By: Ashley Collette & Evan Reid

Jimenez-Cedillo v. Sessions

A Mexican citizen present in the United States without authorization pled guilty to sexual solicitation of a minor.  The Board of Immigration Appeals determined that this offense was a crime involving moral turpitude and ordered him removed from the United States.  In doing so, the Board departed from its rule “that an offense must require proof of a culpable mental state as to the victim’s age to qualify as a crime involving moral turpitude.”  The Board did not adequately explain its reasoning for “abandon[ing] the requirement of mental culpability as to a victim’s age”, and thus the Fourth Circuit held its decision was arbitrary and capricious.  The case was remanded for a more adequate explanation.

U.S. v. McCollum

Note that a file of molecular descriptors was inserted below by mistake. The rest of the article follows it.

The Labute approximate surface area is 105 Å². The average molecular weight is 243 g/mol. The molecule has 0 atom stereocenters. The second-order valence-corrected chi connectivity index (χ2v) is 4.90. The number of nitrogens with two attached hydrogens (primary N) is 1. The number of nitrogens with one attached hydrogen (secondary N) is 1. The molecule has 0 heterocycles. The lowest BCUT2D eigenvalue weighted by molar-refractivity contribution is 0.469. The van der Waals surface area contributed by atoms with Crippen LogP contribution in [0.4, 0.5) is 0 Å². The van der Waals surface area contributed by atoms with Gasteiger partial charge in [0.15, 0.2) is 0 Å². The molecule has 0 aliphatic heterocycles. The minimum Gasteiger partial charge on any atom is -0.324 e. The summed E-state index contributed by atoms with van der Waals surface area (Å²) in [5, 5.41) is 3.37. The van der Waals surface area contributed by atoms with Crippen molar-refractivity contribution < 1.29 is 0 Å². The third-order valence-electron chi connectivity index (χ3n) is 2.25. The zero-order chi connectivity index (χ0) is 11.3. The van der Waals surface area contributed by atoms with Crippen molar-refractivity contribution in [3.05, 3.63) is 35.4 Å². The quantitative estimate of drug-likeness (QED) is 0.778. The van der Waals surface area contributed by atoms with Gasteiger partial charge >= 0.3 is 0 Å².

In this criminal case, the defendant, Taison McCollum, appealed the district court’s decision applying a sentence enhancement based on his prior conviction for conspiracy to commit murder in aid of racketeering under 18 U.S.C. § 1959(a)(5) after McCollum pled guilty to the possession of a firearm by a convicted felon.  The Fourth Circuit reluctantly vacated the judgment of the district court and remanded the case back to the district court for resentencing.  In holding that the district court erred in enhancing McCollum’s sentence, the Fourth Circuit followed the Supreme Court precedent in Taylor v. United States, which held “an enhanced sentence is lawful only if the prior conviction necessarily establishes that the defendant ‘has been found guilty of all the elements’ of the enumerated offense” because the crime of conspiracy under § 1959(a)(5) does not require an overt act and thus is broader than generic conspiracy.

 

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